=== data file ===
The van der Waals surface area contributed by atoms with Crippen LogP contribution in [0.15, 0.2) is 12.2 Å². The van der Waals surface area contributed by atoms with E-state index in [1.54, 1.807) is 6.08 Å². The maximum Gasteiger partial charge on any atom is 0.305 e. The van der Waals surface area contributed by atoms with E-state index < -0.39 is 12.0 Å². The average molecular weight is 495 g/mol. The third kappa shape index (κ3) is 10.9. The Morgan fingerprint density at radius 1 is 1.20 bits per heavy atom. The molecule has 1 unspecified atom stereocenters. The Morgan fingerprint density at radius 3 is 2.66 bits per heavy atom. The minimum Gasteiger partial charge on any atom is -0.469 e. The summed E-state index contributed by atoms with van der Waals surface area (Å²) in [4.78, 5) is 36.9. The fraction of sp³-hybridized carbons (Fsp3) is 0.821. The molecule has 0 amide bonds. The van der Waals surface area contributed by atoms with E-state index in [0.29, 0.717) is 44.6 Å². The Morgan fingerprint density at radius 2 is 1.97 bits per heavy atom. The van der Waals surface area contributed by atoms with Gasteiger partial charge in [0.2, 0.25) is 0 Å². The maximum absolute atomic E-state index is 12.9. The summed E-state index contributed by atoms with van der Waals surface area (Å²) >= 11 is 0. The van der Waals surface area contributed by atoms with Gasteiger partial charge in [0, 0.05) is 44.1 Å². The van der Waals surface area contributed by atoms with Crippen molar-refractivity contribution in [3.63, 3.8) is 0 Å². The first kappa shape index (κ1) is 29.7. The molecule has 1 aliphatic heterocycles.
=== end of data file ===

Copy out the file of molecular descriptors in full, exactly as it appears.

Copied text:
The van der Waals surface area contributed by atoms with Crippen LogP contribution in [0.15, 0.2) is 12.2 Å². The van der Waals surface area contributed by atoms with E-state index in [1.54, 1.807) is 6.08 Å². The maximum Gasteiger partial charge on any atom is 0.305 e. The van der Waals surface area contributed by atoms with E-state index < -0.39 is 12.0 Å². The average molecular weight is 495 g/mol. The third kappa shape index (κ3) is 10.9. The Morgan fingerprint density at radius 1 is 1.20 bits per heavy atom. The molecule has 1 unspecified atom stereocenters. The Morgan fingerprint density at radius 3 is 2.66 bits per heavy atom. The minimum Gasteiger partial charge on any atom is -0.469 e. The summed E-state index contributed by atoms with van der Waals surface area (Å²) in [4.78, 5) is 36.9. The fraction of sp³-hybridized carbons (Fsp3) is 0.821. The molecule has 0 amide bonds. The van der Waals surface area contributed by atoms with E-state index in [0.29, 0.717) is 44.6 Å². The Morgan fingerprint density at radius 2 is 1.97 bits per heavy atom. The van der Waals surface area contributed by atoms with Gasteiger partial charge in [0.2, 0.25) is 0 Å². The maximum absolute atomic E-state index is 12.9. The summed E-state index contributed by atoms with van der Waals surface area (Å²) >= 11 is 0. The van der Waals surface area contributed by atoms with Gasteiger partial charge in [0, 0.05) is 44.1 Å². The van der Waals surface area contributed by atoms with Crippen molar-refractivity contribution in [3.63, 3.8) is 0 Å². The first kappa shape index (κ1) is 29.7. The molecule has 1 aliphatic heterocycles.